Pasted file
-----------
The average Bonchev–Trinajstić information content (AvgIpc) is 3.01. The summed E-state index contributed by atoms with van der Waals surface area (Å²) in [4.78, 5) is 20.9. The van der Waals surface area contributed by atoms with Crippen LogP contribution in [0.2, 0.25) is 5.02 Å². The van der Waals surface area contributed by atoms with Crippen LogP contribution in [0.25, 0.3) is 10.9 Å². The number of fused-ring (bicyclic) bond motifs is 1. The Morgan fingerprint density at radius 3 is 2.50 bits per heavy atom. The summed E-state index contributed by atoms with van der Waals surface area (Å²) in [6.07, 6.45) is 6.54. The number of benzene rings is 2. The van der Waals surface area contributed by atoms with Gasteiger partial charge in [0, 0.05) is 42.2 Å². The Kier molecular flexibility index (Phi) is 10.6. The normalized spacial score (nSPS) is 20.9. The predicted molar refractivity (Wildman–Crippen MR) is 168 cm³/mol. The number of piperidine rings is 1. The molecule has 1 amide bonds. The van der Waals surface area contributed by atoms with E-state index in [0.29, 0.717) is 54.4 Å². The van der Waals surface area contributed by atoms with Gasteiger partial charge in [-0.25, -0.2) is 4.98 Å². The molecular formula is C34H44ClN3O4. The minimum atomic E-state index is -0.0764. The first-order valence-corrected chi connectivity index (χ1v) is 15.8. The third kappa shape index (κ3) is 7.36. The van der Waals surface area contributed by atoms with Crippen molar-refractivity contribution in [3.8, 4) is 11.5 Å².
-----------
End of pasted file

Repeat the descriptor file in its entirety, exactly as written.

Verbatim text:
The average Bonchev–Trinajstić information content (AvgIpc) is 3.01. The summed E-state index contributed by atoms with van der Waals surface area (Å²) in [4.78, 5) is 20.9. The van der Waals surface area contributed by atoms with Crippen LogP contribution in [0.2, 0.25) is 5.02 Å². The van der Waals surface area contributed by atoms with Crippen LogP contribution in [0.25, 0.3) is 10.9 Å². The number of fused-ring (bicyclic) bond motifs is 1. The Morgan fingerprint density at radius 3 is 2.50 bits per heavy atom. The summed E-state index contributed by atoms with van der Waals surface area (Å²) in [6.07, 6.45) is 6.54. The number of benzene rings is 2. The van der Waals surface area contributed by atoms with Gasteiger partial charge in [0, 0.05) is 42.2 Å². The Kier molecular flexibility index (Phi) is 10.6. The normalized spacial score (nSPS) is 20.9. The predicted molar refractivity (Wildman–Crippen MR) is 168 cm³/mol. The number of piperidine rings is 1. The molecule has 1 amide bonds. The van der Waals surface area contributed by atoms with E-state index in [0.29, 0.717) is 54.4 Å². The van der Waals surface area contributed by atoms with Gasteiger partial charge in [-0.25, -0.2) is 4.98 Å². The molecular formula is C34H44ClN3O4. The minimum atomic E-state index is -0.0764. The first-order valence-corrected chi connectivity index (χ1v) is 15.8. The third kappa shape index (κ3) is 7.36. The van der Waals surface area contributed by atoms with Crippen molar-refractivity contribution in [3.8, 4) is 11.5 Å².